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Is childhood bronchitis a marker of lung problems in later life?


Jolyon Attwooll


4/07/2022 2:43:51 PM

Research suggests there is ‘no clear link’ that the condition persists into middle age, but there may be other concerns.

Child getting chest examination.
Recurrent protracted bronchitis in childhood was associated with asthma and pneumonia later in life.

A recently published cohort study suggests there is a ‘surprising’ lack of association between recurrent childhood bronchitis and chronic bronchitis in middle age.
 
The results were published this month in the open access BMJ Open Respiratory Research journal and were based on data from the Tasmanian Longitudinal Health Study.
 
However, the research did suggest that those who had several long bouts of childhood bronchitis were more prone to ‘multiple respiratory outcomes’ in middle-age, including asthma and pneumonia.
 
The cohort study, which included work by researchers at the Universities of Melbourne and Tasmania, tracked the evolution of 3202 participants of the Tasmanian Longitudinal Health Study who were born in 1961 and first assessed at the age of seven.
 
While almost half (47.5%) had childhood bronchitis, only 1.3% reported having ‘recurrent protracted bronchitis’. This latter group was more associated with asthma and pneumonia when they responded to a later assessment at the age of 53 when compared to the large group without any history of childhood bronchitis.
 
The study’s authors hope the findings will benefit respiratory health both in children and for those in middle age, insofar as it could help doctors identify children who may benefit from ‘more careful monitoring and earlier interventions’.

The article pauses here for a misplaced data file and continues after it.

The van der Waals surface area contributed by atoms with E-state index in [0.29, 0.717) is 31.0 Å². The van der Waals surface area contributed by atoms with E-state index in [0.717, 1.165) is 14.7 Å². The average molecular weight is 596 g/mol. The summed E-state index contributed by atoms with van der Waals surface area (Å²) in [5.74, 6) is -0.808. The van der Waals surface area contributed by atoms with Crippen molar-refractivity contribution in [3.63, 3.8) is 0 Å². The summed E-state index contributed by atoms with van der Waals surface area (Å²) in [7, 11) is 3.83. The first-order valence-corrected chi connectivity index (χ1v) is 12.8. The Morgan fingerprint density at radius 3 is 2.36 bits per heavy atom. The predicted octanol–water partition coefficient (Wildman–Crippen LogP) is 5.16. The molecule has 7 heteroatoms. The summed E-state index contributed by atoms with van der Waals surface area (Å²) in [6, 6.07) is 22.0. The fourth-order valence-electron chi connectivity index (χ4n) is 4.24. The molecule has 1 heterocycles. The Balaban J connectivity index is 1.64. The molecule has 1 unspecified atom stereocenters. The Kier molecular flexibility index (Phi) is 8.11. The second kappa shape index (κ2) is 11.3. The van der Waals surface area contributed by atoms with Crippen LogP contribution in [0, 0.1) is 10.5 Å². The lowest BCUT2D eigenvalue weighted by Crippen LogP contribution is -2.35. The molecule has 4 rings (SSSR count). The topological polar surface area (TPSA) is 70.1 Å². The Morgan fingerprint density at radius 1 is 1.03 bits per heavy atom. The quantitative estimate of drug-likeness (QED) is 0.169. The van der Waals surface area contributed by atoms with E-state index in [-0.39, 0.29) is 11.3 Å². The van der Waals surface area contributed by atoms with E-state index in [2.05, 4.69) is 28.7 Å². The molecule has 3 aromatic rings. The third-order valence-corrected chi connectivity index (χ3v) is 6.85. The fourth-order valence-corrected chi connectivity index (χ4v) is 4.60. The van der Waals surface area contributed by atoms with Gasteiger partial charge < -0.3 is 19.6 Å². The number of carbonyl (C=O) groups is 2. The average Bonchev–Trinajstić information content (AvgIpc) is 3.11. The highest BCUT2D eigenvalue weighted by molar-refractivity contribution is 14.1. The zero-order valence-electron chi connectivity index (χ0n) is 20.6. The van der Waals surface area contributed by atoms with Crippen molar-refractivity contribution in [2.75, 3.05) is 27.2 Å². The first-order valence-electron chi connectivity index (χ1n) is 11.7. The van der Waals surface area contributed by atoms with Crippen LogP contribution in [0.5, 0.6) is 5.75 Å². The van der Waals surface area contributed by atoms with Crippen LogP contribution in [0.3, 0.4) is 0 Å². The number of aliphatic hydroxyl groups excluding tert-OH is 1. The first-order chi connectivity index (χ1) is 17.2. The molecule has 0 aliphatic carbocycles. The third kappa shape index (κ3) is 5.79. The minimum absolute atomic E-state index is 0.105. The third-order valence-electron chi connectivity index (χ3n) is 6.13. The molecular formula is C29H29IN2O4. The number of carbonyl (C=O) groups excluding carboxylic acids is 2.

‘We increasingly recognise that many adult illnesses have origins in childhood, so it was surprising that frequent and prolonged episodes of bronchitis in children was not clearly associated with chronic bronchitis in mid-adult life,’ lead author Dr Jennifer Perret told newsGP.
 
‘In the general population, we think there are more children growing out of having bronchitis and more adults developing chronic bronchitis than children who have episodic bronchitis persisting into their early 50s.
 
‘[However], it seems important that GPs ensure that young children who have a wet cough of more than four weeks duration are managed appropriately, especially if these protracted episodes are recurrent.
 
‘Closer monitoring for later asthma and pneumonia may be useful for these patients.’
 
It was a view echoed by the Dr Kerry Hancock, Chair of RACGP Specific Interests Respiratory Medicine.
 
‘This study emphasises the importance of recognising the young children who may have protracted bacterial bronchitis,’ Dr Hancock told newsGP.
 
Dr Hancock says protracted bacterial bronchitis (PBB) is highly prevalent in Aboriginal children and described the condition as ‘under recognised and under treated’.
 
She also recommended free e-health training provided by the Lung Foundation to help address chronic wet cough in Aboriginal children.
 
The study notes that PBB was only defined in 2016.
 
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